Servicers Reviewing Data on Employment, Past and Present
ST. LOUIS-Servicers are exhibiting an "acquired taste" for past and present employment data reviews that help assess a borrower's future mortgage performance.
Servicers are actually using more data says Janet Ford, senior vice president of The Work Number here, in part due to new data reporting provisions from various government entities, such as Fannie Mae, which among other requirements has added deadlines designed to speed up loan processing and avoid costly backlogs.
Servicers trying to mitigate risk and comply with regulatory requirements that exclude the use of stated income in a loan application need to periodically calculate debt-to-income ratios in performing loan modifications are generating more demand for third-party employment and income verification information providers like The Work Number.
Servicers appear to favor automated feedbacks that ensure data quality and quantity, as well as fast integration into their existing processing software.
In addition, capacity shortages are pressing even large size lenders who service the loans they originate to outsource employment data verifications.
According to Ms. Ford, more and more lenders are incorporating additional data sources into the decision making process whether it is for a loan origination, refinancing or a loan modification. For example, she says, clients are adding employment history information to a borrower's current status and reoccurring patterns so they can best evaluate their ability to afford a mortgage for the long term.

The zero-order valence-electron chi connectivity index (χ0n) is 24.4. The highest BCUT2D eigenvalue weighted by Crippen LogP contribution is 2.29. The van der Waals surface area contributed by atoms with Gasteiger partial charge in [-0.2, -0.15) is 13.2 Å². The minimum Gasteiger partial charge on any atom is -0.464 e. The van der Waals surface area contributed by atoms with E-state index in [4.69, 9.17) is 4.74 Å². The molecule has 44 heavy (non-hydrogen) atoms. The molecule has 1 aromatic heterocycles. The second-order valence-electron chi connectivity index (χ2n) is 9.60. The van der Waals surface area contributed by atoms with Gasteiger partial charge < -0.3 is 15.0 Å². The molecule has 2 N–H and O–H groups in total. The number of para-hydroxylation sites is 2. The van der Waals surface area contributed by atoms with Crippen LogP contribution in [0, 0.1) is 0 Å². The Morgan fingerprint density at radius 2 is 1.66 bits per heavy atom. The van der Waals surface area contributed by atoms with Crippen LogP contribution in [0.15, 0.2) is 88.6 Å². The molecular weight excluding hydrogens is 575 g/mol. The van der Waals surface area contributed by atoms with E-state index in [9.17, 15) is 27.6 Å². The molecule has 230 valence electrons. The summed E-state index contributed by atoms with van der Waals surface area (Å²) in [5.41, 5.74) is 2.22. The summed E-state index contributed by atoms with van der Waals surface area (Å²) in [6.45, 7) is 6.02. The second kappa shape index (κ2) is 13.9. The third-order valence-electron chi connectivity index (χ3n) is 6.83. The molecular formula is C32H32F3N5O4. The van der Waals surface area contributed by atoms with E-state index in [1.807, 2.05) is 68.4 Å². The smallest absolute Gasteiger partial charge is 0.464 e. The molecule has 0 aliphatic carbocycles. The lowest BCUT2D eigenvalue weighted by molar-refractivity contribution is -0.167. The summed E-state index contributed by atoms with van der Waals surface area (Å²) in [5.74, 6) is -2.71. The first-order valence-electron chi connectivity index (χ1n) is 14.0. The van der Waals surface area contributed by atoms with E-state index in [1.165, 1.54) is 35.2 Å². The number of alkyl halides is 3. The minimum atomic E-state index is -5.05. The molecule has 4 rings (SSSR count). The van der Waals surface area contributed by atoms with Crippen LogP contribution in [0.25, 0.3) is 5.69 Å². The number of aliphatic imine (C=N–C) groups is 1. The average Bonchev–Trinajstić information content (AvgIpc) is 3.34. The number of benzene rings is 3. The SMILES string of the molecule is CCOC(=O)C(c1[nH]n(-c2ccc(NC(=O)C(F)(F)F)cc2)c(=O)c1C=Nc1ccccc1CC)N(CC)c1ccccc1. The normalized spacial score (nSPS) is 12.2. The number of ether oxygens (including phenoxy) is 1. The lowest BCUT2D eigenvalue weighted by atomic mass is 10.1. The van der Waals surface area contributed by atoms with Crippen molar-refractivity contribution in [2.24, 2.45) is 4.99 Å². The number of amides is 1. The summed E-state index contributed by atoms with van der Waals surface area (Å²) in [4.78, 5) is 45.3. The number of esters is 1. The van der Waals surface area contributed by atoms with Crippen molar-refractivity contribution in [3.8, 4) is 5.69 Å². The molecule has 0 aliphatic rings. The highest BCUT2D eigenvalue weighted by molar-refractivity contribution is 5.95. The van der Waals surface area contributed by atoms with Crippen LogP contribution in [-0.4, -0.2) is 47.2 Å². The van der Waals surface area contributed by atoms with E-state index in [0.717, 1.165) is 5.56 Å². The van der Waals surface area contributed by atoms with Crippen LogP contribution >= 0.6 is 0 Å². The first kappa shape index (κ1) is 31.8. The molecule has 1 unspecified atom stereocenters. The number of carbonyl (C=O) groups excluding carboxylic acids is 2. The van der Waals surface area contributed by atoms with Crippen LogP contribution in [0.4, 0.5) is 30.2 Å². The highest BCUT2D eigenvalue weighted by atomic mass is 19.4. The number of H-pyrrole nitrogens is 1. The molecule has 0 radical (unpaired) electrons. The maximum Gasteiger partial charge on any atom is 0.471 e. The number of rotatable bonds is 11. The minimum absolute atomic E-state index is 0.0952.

If even until recently some servicers would have skipped a thorough income and employment report when all the other main indicators were good, such as for example a very high credit score, she explained, now they would not validate a borrower unless expanded data are available.
Sometimes misconceptions about the data reporting requirements get in the way.
Ms. Ford recalls how a client believed new Fannie requirements did not allow lenders to outsource this portion of the data reporting but access it directly from employers.
"From a loan modification perspective," it makes much more sense to review and analyze current and past employment history. For instance, someone who does not change jobs frequently tends to have a better chance of preserving their income source in the long run.
"We don't get into the predicting part of it but we do give them the ingredients they can use to make their cake, sort of, and decide what kind of cake they will end up with," Ms. Ford says.
She sees potential in a market drive to broaden data access built within a 4506 form that allows lenders to access three tax years. Right now they can retrieve 2008, 2007 and 2006 tax forms.
"Coupled with their current employment status and perhaps some historic information, it certainly will offer a broader picture than what the lender or servicer may have been looking at before.
"It gives you a better picture of what the future earnings of that borrower may be," she says.
And since that is a risk assessment, she adds, "Would you rather make a decision with this data or in the absence of that data? Clearly making a decision in the absence heightens your risk."